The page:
We call it light; “electricity” is too sterile a word, and “power” too stiff, for this Nigerian phenomenon that can buoy spirits and smother dreams. Whenever I have been away from home for a while, my first question upon returning is always: “How has light been?” The response, from my gateman, comes in mournful degrees of a head shake.
Bad. Very bad.
The quality is as poor as the supply: Light bulbs dim like tired, resentful candles. Robust fans slow to a sluggish limp. Air-conditioners bleat and groan and make sounds they were not made to make, their halfhearted cooling leaving the air clammy. In this assault of low voltage, the compressor of an air-conditioner suffers — the compressor is its heart, and it is an expensive heart to replace. Once, my guest room air-conditioner caught fire. The room still bears the scars, the narrow lines between floor tiles smoke-stained black.
Sometimes the light goes off and on and off and on, and bulbs suddenly brighten as if jerked awake, before dimming again. Things spark and snap. A curl of smoke rises from the water heater. I feel myself at the mercy of febrile malignant powers, and I rush to pull my laptop plug out of the wall. Later, electricians are summoned and they diagnose the problem with the ease of a long acquaintance. The current is too high or too low, never quite right. A wire has melted. Another compressor will need to be replaced.
For succor, I turn to my generator, that large Buddha in a concrete shed near the front gate. It comes awake with a muted confident hum, and the difference in effect is so obvious it briefly startles: Light bulbs become brilliant and air-conditioners crisply cool.
The generator is electricity as electricity should be. It is also the repository of a peculiar psychology of Nigerian light: the lifting of mood. The generator is lord of my compound. Every month, two men filled with mysterious knowledge come to minister to it with potions and filters. Once, it stopped working and I panicked. The two men blamed dirty diesel, the sludgy, slow, expensive liquid wreathed in conspiracy theories. (We don’t have regular electricity, some say, because of the political influence of diesel importers.) Now, before my gateman feeds the diesel into the generator, he strains it through a cloth and cleans out bits of dirt. The generator swallows liters and liters of diesel. Each time I count out cash to buy yet another jerrycan full, my throat tightens.
I spend more on diesel than on food.
My particular misfortune is working from home. I do not have a corporate office to escape to, where the electricity is magically paid for. My ideal of open windows and fresh, breathable air is impossible in Lagos’s seething heat. (Leaving Lagos is not an option. I love living here, where Nigeria’s energy and initiative are concentrated, where Nigerians bring their biggest dreams.) To try to cut costs — sustainably, I imagine — I buy an inverter. Its silvery, boxlike batteries make a corner of the kitchen look like a physics lab.
The inverter’s batteries charge while there is light, storing energy that can be used later, but therein lies the problem: The device requires electricity to be able to give electricity. And it is fragile, helpless in the face of the water pump and microwave. Finally, I buy a second generator, a small, noisy machine, inelegant and scrappy. It uses petrol, which is cheaper than diesel, and can power lights and fans and freezers but only one air-conditioner, and so I move my writing desk from my study to my bedroom, to consolidate cool air.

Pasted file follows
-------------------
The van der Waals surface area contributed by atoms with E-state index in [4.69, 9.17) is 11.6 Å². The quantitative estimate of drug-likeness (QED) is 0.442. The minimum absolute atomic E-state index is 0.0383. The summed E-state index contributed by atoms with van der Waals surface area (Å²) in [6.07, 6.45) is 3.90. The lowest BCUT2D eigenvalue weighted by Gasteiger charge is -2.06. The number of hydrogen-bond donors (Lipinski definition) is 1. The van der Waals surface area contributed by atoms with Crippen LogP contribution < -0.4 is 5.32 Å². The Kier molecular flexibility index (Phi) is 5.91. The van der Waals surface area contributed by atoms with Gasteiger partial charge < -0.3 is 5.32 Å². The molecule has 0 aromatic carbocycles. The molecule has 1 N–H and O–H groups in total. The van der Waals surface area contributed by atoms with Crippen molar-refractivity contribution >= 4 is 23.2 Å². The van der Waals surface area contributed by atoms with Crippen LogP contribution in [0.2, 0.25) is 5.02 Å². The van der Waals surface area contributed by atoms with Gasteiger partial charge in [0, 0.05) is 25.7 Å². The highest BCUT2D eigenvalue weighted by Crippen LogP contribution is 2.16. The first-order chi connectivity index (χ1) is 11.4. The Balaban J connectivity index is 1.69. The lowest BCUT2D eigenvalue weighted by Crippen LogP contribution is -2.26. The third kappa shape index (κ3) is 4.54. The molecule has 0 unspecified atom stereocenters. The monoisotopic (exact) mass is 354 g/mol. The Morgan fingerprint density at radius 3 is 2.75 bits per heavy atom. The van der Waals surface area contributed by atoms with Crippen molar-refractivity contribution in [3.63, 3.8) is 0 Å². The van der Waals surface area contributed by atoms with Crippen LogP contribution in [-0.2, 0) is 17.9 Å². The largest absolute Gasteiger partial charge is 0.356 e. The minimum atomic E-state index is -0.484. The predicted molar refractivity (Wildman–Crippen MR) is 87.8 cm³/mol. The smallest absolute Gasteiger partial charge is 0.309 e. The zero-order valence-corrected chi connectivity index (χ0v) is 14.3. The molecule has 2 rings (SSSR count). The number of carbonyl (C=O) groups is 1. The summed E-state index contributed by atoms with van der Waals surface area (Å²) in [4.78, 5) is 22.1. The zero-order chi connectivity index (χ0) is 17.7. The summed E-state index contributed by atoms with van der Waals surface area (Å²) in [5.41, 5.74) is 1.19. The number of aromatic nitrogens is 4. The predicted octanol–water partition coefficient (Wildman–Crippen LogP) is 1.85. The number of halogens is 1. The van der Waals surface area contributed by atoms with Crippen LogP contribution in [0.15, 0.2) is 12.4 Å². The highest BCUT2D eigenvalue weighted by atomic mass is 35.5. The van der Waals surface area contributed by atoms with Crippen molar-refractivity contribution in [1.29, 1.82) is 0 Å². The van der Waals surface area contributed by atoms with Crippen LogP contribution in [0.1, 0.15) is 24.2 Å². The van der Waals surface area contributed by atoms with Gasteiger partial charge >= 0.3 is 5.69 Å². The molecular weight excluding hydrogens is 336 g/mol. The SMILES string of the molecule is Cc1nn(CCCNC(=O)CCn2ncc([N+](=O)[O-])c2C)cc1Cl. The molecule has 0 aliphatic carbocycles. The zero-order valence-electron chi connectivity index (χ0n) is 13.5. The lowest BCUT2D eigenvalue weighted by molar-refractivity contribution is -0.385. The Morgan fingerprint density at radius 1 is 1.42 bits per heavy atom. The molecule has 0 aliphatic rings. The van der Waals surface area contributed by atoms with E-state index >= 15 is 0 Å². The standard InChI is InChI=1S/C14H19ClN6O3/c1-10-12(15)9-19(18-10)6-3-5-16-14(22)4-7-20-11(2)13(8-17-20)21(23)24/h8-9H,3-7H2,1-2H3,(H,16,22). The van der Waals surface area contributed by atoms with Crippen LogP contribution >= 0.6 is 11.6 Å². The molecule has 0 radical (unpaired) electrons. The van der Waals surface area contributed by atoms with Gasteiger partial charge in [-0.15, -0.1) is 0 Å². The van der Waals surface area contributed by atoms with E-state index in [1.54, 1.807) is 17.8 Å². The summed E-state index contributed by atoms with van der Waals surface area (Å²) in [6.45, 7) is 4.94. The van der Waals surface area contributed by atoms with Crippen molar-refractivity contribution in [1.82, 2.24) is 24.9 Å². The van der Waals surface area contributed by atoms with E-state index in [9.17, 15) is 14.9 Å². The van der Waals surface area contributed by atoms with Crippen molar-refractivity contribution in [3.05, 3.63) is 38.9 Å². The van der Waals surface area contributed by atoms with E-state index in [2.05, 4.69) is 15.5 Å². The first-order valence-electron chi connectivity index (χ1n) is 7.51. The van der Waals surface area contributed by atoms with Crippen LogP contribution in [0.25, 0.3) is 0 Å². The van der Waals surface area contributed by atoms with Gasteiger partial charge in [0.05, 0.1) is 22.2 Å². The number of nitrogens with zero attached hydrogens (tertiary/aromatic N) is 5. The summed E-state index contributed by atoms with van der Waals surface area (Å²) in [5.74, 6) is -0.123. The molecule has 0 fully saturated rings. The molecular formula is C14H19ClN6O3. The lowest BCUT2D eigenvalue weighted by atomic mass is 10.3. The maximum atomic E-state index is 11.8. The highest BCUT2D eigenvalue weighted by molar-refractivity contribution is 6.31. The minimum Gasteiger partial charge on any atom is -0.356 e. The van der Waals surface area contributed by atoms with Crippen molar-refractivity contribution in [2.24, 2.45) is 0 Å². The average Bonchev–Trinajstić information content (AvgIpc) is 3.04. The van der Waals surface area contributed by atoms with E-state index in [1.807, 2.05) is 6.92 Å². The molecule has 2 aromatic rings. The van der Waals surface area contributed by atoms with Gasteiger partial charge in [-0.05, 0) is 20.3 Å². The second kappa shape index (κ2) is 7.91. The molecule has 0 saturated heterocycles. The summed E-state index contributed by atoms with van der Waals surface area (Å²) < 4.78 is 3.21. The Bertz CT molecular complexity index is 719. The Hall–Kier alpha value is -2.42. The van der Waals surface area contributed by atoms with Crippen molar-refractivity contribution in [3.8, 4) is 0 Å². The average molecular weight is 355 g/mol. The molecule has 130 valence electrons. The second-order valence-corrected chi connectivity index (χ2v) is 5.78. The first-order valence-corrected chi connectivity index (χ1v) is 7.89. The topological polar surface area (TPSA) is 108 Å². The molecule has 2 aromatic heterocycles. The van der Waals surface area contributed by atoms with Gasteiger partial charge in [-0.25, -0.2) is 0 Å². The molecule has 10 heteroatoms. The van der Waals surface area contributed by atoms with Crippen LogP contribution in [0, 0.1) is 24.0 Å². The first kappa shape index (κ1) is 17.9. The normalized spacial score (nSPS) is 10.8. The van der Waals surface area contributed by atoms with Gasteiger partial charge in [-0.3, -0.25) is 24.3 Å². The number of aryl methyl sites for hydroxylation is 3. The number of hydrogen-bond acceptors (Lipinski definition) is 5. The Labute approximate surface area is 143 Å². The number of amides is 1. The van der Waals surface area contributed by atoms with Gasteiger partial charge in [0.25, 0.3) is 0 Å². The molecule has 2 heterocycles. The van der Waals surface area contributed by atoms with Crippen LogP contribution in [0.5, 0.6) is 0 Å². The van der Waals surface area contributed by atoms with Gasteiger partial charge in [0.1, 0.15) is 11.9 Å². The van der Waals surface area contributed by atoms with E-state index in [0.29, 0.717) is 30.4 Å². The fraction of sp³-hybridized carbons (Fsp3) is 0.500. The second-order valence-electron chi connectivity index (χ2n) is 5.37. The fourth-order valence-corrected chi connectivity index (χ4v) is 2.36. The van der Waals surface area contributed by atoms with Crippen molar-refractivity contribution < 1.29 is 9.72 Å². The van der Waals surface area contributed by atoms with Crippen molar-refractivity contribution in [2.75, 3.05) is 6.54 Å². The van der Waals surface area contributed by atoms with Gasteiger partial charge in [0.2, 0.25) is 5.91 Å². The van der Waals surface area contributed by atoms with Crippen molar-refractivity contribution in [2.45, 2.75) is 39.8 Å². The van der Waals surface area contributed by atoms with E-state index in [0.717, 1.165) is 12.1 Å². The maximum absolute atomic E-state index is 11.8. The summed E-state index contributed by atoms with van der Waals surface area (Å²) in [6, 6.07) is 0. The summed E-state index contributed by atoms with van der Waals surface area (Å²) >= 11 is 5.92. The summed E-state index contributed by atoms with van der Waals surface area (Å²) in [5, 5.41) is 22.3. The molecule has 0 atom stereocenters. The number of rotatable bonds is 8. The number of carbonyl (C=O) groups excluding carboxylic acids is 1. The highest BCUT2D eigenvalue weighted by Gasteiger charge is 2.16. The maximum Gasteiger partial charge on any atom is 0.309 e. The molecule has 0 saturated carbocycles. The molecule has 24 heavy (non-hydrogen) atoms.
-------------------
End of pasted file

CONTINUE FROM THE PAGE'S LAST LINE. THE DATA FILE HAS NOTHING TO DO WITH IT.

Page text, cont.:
Day after day, I awkwardly navigate between my sources of light, the big generator for family gatherings, the inverter for cooler nights, the small generator for daytime work.
Like other privileged Nigerians who can afford to, I have become a reluctant libertarian, providing my own electricity, participating in a precarious frontier spirit. But millions of Nigerians do not have this choice. They depend on the malnourished supply from their electricity companies.
In 2005, a law was passed to begin privatizing the generation and distribution of electricity, and ostensibly to revamp the old system rooted in bureaucratic rot. Ten years on, little has changed. Most of the companies that produce electricity from gas and hydro sources, and all of the distribution companies that serve customers, are now privately owned. But the link between them — the transmission company — is still owned by the federal government.
I cannot help but wonder how many medical catastrophes have occurred in public hospitals because of “no light,” how much agricultural produce has gone to waste, how many students forced to study in stuffy, hot air have failed exams, how many small businesses have foundered. What greatness have we lost, what brilliance stillborn? I wonder, too, how differently our national character might have been shaped, had we been a nation with children who took light for granted, instead of a nation whose toddlers learn to squeal with pleasure at the infrequent lighting of a bulb.
As we prepare for elections next month, amid severe security concerns, this remains an essential and poignant need: a government that will create the environment for steady and stable electricity, and the simple luxury of a monthly bill.
Chimamanda Ngozi Adichie is the author, most recently, of the novel Americanah.